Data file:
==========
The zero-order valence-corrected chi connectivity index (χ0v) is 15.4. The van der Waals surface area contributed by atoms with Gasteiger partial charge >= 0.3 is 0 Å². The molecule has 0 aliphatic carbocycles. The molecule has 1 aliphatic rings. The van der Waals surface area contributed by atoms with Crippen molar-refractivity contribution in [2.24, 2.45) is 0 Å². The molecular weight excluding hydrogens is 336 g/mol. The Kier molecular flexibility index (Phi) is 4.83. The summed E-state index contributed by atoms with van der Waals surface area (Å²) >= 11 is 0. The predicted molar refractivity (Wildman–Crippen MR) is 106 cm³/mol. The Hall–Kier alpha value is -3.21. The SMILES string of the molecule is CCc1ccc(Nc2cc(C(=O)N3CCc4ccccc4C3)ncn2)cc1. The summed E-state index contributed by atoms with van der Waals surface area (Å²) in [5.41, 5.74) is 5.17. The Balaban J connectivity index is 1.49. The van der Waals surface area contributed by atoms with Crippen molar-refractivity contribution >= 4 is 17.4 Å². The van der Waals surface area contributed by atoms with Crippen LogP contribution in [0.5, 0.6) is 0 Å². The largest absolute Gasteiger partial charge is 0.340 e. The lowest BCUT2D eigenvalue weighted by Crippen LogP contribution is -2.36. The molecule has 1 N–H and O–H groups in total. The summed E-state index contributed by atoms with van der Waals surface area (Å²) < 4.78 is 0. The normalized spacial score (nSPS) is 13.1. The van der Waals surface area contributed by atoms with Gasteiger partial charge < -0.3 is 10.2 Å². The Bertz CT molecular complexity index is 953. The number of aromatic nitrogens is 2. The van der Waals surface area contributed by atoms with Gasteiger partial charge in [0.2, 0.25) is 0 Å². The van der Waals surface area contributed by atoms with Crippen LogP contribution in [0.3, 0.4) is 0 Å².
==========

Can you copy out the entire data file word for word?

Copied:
The zero-order valence-corrected chi connectivity index (χ0v) is 15.4. The van der Waals surface area contributed by atoms with Gasteiger partial charge >= 0.3 is 0 Å². The molecule has 0 aliphatic carbocycles. The molecule has 1 aliphatic rings. The van der Waals surface area contributed by atoms with Crippen molar-refractivity contribution in [2.24, 2.45) is 0 Å². The molecular weight excluding hydrogens is 336 g/mol. The Kier molecular flexibility index (Phi) is 4.83. The summed E-state index contributed by atoms with van der Waals surface area (Å²) >= 11 is 0. The predicted molar refractivity (Wildman–Crippen MR) is 106 cm³/mol. The Hall–Kier alpha value is -3.21. The SMILES string of the molecule is CCc1ccc(Nc2cc(C(=O)N3CCc4ccccc4C3)ncn2)cc1. The summed E-state index contributed by atoms with van der Waals surface area (Å²) in [5.41, 5.74) is 5.17. The Balaban J connectivity index is 1.49. The van der Waals surface area contributed by atoms with Crippen molar-refractivity contribution >= 4 is 17.4 Å². The van der Waals surface area contributed by atoms with Crippen LogP contribution in [0.5, 0.6) is 0 Å². The largest absolute Gasteiger partial charge is 0.340 e. The lowest BCUT2D eigenvalue weighted by Crippen LogP contribution is -2.36. The molecule has 1 N–H and O–H groups in total. The summed E-state index contributed by atoms with van der Waals surface area (Å²) < 4.78 is 0. The normalized spacial score (nSPS) is 13.1. The van der Waals surface area contributed by atoms with Gasteiger partial charge < -0.3 is 10.2 Å². The Bertz CT molecular complexity index is 953. The number of aromatic nitrogens is 2. The van der Waals surface area contributed by atoms with Gasteiger partial charge in [0.2, 0.25) is 0 Å². The van der Waals surface area contributed by atoms with Crippen LogP contribution in [0.3, 0.4) is 0 Å².